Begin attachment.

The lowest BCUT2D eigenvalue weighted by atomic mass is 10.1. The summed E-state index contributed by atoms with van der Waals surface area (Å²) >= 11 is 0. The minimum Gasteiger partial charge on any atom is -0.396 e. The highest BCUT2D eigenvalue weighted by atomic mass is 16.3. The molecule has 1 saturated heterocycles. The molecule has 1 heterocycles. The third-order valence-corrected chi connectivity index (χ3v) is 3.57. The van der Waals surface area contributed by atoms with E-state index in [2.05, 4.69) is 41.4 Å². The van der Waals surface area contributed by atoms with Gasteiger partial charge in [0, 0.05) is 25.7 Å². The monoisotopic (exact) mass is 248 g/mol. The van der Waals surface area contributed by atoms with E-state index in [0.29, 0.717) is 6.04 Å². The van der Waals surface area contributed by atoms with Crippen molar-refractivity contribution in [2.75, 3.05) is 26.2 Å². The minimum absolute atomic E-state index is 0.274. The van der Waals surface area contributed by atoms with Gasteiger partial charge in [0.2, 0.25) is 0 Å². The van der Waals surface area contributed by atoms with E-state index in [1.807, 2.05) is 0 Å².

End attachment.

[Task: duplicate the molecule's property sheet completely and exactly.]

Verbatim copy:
The lowest BCUT2D eigenvalue weighted by atomic mass is 10.1. The summed E-state index contributed by atoms with van der Waals surface area (Å²) >= 11 is 0. The minimum Gasteiger partial charge on any atom is -0.396 e. The highest BCUT2D eigenvalue weighted by atomic mass is 16.3. The molecule has 1 saturated heterocycles. The molecule has 1 heterocycles. The third-order valence-corrected chi connectivity index (χ3v) is 3.57. The van der Waals surface area contributed by atoms with E-state index in [2.05, 4.69) is 41.4 Å². The van der Waals surface area contributed by atoms with Gasteiger partial charge in [0, 0.05) is 25.7 Å². The monoisotopic (exact) mass is 248 g/mol. The van der Waals surface area contributed by atoms with E-state index in [0.29, 0.717) is 6.04 Å². The van der Waals surface area contributed by atoms with Crippen molar-refractivity contribution in [2.75, 3.05) is 26.2 Å². The minimum absolute atomic E-state index is 0.274. The van der Waals surface area contributed by atoms with Gasteiger partial charge in [0.2, 0.25) is 0 Å². The van der Waals surface area contributed by atoms with E-state index in [1.807, 2.05) is 0 Å².